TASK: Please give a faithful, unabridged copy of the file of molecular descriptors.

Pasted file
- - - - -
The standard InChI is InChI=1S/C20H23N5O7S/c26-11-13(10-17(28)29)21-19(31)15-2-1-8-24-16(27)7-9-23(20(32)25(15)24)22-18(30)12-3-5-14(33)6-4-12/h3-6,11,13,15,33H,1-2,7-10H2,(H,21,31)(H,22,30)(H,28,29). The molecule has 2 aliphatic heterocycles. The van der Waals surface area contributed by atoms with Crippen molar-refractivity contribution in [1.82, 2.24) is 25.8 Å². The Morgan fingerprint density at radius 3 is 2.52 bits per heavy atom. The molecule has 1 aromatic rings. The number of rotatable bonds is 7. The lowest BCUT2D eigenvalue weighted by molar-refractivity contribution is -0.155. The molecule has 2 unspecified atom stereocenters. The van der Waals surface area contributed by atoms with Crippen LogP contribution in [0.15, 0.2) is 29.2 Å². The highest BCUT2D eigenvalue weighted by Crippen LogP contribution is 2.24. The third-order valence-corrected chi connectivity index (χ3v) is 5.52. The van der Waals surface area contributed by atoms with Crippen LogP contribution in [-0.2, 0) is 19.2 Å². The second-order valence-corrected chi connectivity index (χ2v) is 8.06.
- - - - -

The standard InChI is InChI=1S/C20H23N5O7S/c26-11-13(10-17(28)29)21-19(31)15-2-1-8-24-16(27)7-9-23(20(32)25(15)24)22-18(30)12-3-5-14(33)6-4-12/h3-6,11,13,15,33H,1-2,7-10H2,(H,21,31)(H,22,30)(H,28,29). The molecule has 2 aliphatic heterocycles. The van der Waals surface area contributed by atoms with Crippen molar-refractivity contribution in [1.82, 2.24) is 25.8 Å². The Morgan fingerprint density at radius 3 is 2.52 bits per heavy atom. The molecule has 1 aromatic rings. The number of rotatable bonds is 7. The lowest BCUT2D eigenvalue weighted by molar-refractivity contribution is -0.155. The molecule has 2 unspecified atom stereocenters. The van der Waals surface area contributed by atoms with Crippen LogP contribution in [0.15, 0.2) is 29.2 Å². The highest BCUT2D eigenvalue weighted by Crippen LogP contribution is 2.24. The third-order valence-corrected chi connectivity index (χ3v) is 5.52. The van der Waals surface area contributed by atoms with Crippen LogP contribution in [-0.2, 0) is 19.2 Å². The second-order valence-corrected chi connectivity index (χ2v) is 8.06.